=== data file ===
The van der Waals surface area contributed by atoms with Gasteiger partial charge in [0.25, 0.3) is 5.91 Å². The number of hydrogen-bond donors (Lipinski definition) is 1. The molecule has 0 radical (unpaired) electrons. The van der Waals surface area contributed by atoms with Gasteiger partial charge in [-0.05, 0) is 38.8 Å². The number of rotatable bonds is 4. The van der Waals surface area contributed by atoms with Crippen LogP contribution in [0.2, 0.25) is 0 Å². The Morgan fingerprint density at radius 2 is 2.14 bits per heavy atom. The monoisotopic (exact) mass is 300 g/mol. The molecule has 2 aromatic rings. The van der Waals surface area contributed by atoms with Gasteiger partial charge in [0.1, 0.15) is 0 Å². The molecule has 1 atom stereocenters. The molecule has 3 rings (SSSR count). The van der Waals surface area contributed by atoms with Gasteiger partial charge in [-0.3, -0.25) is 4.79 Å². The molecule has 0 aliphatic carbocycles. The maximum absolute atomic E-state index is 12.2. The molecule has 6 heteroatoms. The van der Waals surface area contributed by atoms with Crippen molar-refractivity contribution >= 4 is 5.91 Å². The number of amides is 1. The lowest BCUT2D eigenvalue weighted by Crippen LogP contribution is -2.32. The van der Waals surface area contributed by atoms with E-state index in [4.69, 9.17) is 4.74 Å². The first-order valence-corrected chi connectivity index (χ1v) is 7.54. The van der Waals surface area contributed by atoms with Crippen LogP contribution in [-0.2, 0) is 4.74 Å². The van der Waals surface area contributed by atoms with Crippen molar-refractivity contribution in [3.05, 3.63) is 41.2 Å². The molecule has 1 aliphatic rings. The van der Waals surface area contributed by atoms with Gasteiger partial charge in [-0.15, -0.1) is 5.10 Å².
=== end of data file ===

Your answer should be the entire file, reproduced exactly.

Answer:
The van der Waals surface area contributed by atoms with Gasteiger partial charge in [0.25, 0.3) is 5.91 Å². The number of hydrogen-bond donors (Lipinski definition) is 1. The molecule has 0 radical (unpaired) electrons. The van der Waals surface area contributed by atoms with Gasteiger partial charge in [-0.05, 0) is 38.8 Å². The number of rotatable bonds is 4. The van der Waals surface area contributed by atoms with Crippen LogP contribution in [0.2, 0.25) is 0 Å². The Morgan fingerprint density at radius 2 is 2.14 bits per heavy atom. The monoisotopic (exact) mass is 300 g/mol. The molecule has 2 aromatic rings. The van der Waals surface area contributed by atoms with Gasteiger partial charge in [0.1, 0.15) is 0 Å². The molecule has 1 atom stereocenters. The molecule has 3 rings (SSSR count). The van der Waals surface area contributed by atoms with Gasteiger partial charge in [-0.3, -0.25) is 4.79 Å². The molecule has 0 aliphatic carbocycles. The maximum absolute atomic E-state index is 12.2. The molecule has 6 heteroatoms. The van der Waals surface area contributed by atoms with Crippen molar-refractivity contribution >= 4 is 5.91 Å². The number of amides is 1. The lowest BCUT2D eigenvalue weighted by Crippen LogP contribution is -2.32. The van der Waals surface area contributed by atoms with E-state index in [4.69, 9.17) is 4.74 Å². The first-order valence-corrected chi connectivity index (χ1v) is 7.54. The van der Waals surface area contributed by atoms with Crippen LogP contribution in [-0.2, 0) is 4.74 Å². The van der Waals surface area contributed by atoms with Crippen molar-refractivity contribution in [3.05, 3.63) is 41.2 Å². The molecule has 1 aliphatic rings. The van der Waals surface area contributed by atoms with Gasteiger partial charge in [-0.15, -0.1) is 5.10 Å².